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VoIP over wireless

Some of the difficulties of using wireless over a VoIP.

Wireless enterprise-grade phones have existed for many years. Just about every company that makes regular PBXs or digital phones manufactures a wireless phone, but for some reason, wireless phones never gained the popularity in the enterprise space that they enjoy in the residential space. After all, who doesn't have a wireless phone in their house? Perhaps it's because of cost, or a technical issue like the number of users in an office or maybe users just prefer to use their cellular phones when mobility is desired. In any case, I find it interesting that so many new companies are making wireless VoIP phones now.

Justification and popularity aside, if you're considering one of these new phones, there are a number of technical issues you may want to address before deploying them. Foremost is that there really isn't a standard for QoS on the shared airwaves. This creates a lot of problems because it seems every vendor has their own proprietary system, and with some, voice tends to dramatically decrease the bandwidth available to data applications. In most wired environments, your data traffic can use all of the bandwidth that isn't being used by voice. i.e. dataBW == totalBW – voipBW. Apparently, in many 802.11 environments, that presence of a VoIP call, can reduce available bandwidth by as much as 2/3rds. That's pretty scary. Again, know what you're getting into.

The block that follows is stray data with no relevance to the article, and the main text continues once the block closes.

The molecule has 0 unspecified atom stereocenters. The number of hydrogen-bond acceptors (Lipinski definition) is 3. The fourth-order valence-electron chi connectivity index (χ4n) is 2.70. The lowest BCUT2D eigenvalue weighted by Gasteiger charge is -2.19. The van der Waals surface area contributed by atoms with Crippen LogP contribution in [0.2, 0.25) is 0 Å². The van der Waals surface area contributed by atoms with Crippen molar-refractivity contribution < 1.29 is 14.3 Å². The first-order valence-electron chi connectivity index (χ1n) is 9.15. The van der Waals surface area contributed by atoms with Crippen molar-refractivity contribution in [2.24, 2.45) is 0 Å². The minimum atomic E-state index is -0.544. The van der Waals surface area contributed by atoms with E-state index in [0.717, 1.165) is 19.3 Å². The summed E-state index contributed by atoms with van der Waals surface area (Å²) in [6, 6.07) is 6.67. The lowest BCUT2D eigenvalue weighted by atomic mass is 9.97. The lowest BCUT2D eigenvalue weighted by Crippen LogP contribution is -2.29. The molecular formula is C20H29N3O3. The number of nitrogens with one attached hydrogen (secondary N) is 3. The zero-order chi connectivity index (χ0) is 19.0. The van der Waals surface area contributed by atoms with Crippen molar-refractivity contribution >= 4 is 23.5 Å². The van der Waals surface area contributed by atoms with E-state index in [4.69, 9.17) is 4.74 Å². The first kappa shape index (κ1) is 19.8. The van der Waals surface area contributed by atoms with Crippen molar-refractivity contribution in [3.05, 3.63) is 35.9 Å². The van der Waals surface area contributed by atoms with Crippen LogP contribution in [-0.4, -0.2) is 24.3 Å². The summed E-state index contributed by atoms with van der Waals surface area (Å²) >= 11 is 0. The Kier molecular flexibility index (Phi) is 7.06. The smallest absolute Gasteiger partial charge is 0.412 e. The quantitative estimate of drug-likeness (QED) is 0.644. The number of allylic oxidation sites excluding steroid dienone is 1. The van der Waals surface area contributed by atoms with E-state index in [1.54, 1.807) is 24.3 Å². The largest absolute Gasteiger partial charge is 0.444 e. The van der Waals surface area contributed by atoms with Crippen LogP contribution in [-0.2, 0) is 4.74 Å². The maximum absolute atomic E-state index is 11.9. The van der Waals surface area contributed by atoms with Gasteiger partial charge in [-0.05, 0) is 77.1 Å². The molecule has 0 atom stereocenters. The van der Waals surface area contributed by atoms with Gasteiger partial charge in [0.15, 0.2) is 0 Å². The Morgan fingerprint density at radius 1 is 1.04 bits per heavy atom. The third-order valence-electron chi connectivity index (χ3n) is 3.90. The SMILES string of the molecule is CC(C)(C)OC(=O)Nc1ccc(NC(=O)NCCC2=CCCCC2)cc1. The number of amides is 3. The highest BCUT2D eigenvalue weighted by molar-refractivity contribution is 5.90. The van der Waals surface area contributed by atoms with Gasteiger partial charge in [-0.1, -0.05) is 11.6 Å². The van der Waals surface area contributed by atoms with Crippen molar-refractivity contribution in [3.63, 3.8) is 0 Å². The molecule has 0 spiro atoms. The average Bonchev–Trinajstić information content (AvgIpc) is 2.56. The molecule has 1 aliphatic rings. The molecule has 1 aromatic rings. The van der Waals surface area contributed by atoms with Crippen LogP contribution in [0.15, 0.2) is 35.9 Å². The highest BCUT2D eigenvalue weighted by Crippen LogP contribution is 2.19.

One thing you might want to consider, if your environment isn't too large, or if you have extra money lying about, is overlapping networks. That is, have data flow across one set of WAPs on one frequency, and have your VoIP devices on a separate network of WAPs using a different frequency. This would work similar to the popular "voice VLANs" and may potentially get around the performance issues encountered when they're mixed. Of course, at this point, you may ask, "why not just use legacy non-VoIP wireless phones?" Why not, indeed.


Thomas Alexander Lancaster IV is a consultant and author with over 10 years experience in the networking industry, focused on Internet infrastructure.


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